Google’s answer to Apple: Tap. Pay. UK

Yesterday, Google finally announced that they will be releasing their version of contactless mobile payments, which will be available on Android devices.

In 2016, it seems to be increasingly popular to have all of your devices, cards, passes, tickets and money in one place, hence why the introduction of ‘Android Pay’ seems like a good idea, but just how popular will it be?

Almost everybody has contactless cards in 2016, so investment in the market would seem like a good idea. Apple was the first to introduce the idea of contactless payments with mobile devices. ‘Apple Pay’ has been available on their select IOS devices in the UK since July last year. However, since its creation, only about three in ten people say they use it on a regular basis.

The main issue is getting people into the habit of paying on their phone. For years people at a till instinctively reached for their wallet. Reaching for your phone is something far different to get used to.

For people who live on a tight budget, contactless payments on both card and phone are a very unpopular choice, due to the delay for money to appear and disappear from your bank account. For people who are cautious with their finances, it can be a bit of a surprise when £30 suddenly disappears a few days later.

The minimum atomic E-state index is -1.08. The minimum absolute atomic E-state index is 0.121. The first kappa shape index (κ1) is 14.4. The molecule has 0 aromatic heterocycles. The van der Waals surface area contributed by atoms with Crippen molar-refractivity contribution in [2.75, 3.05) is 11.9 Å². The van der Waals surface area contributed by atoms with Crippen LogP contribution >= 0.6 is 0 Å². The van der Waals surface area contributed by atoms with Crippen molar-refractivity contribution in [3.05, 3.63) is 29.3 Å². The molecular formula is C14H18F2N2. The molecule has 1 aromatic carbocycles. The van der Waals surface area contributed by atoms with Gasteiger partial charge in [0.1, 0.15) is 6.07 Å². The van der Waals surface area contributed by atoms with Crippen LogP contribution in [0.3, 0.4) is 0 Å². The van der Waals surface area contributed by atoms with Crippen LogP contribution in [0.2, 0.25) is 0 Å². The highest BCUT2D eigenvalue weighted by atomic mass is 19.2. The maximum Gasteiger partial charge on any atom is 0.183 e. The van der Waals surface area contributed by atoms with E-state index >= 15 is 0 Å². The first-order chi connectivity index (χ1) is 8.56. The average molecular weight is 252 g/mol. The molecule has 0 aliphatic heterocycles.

Although most devices require a passcode or fingerprint recognition whilst using contactless payment, a lot of people are still wary about its security, and therefore refrain from using it.

How popular will Android Pay be with big companies?

Samsung, Android’s biggest market share, already has its own system for payments on mobiles, entitled ‘Samsung Pay’ which was launched in August in South Korea and September in the US. Some people argue that Samsung Pay is better, as the technology used in Samsung phones works with a wider variety of card readers. They haven’t backed out of Android Pay, and it will still be available on Samsung devices.

In saying this, it still faces the same obstacles of Apple Pay, in that people are finding it a difficult habit to adopt.

Many big banks in the UK have got involved with Android Pay – Halifax, HSBC, Lloyds Bank, M&S Bank, and Nationwide have all been enlisted as supporters of the new function. Barclays however, has announced that they will not be involved with the new Android payment system, as they have launched their own app for mobile payments, leaving customers of one of the UK’s biggest banks unable to use the new Android function.

The mobile world is a fast moving one and, with people becoming increasingly dependant on a primary device, maybe mobile contactless payments will become more popular. But after decades of people using cash and cards, it may be a very long time before that happens.